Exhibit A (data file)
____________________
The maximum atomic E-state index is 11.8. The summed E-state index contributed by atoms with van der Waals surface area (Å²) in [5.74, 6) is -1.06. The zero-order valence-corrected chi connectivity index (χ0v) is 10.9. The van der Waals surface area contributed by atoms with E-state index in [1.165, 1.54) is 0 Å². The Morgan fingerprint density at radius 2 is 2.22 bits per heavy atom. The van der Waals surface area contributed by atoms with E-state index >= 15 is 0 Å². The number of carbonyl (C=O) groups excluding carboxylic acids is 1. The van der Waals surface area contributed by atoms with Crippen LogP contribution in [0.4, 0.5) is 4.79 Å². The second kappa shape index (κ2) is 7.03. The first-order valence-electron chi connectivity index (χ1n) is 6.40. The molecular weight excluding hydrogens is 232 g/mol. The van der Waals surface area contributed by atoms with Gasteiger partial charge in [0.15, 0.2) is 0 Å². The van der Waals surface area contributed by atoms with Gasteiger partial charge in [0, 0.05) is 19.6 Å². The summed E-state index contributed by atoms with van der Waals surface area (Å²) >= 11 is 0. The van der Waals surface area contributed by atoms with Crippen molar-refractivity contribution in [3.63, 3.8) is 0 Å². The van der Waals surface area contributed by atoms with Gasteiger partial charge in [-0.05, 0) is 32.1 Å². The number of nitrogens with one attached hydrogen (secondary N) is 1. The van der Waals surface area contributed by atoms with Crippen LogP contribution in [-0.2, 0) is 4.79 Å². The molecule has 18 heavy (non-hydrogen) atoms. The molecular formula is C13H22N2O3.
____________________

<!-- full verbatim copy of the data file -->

The maximum atomic E-state index is 11.8. The summed E-state index contributed by atoms with van der Waals surface area (Å²) in [5.74, 6) is -1.06. The zero-order valence-corrected chi connectivity index (χ0v) is 10.9. The van der Waals surface area contributed by atoms with E-state index in [1.165, 1.54) is 0 Å². The Morgan fingerprint density at radius 2 is 2.22 bits per heavy atom. The van der Waals surface area contributed by atoms with E-state index >= 15 is 0 Å². The number of carbonyl (C=O) groups excluding carboxylic acids is 1. The van der Waals surface area contributed by atoms with Crippen LogP contribution in [0.4, 0.5) is 4.79 Å². The second kappa shape index (κ2) is 7.03. The first-order valence-electron chi connectivity index (χ1n) is 6.40. The molecular weight excluding hydrogens is 232 g/mol. The van der Waals surface area contributed by atoms with Gasteiger partial charge in [0.15, 0.2) is 0 Å². The van der Waals surface area contributed by atoms with Gasteiger partial charge in [0, 0.05) is 19.6 Å². The summed E-state index contributed by atoms with van der Waals surface area (Å²) >= 11 is 0. The van der Waals surface area contributed by atoms with Crippen molar-refractivity contribution in [3.63, 3.8) is 0 Å². The van der Waals surface area contributed by atoms with Gasteiger partial charge in [-0.05, 0) is 32.1 Å². The number of nitrogens with one attached hydrogen (secondary N) is 1. The van der Waals surface area contributed by atoms with Crippen LogP contribution in [-0.2, 0) is 4.79 Å². The molecule has 18 heavy (non-hydrogen) atoms. The molecular formula is C13H22N2O3.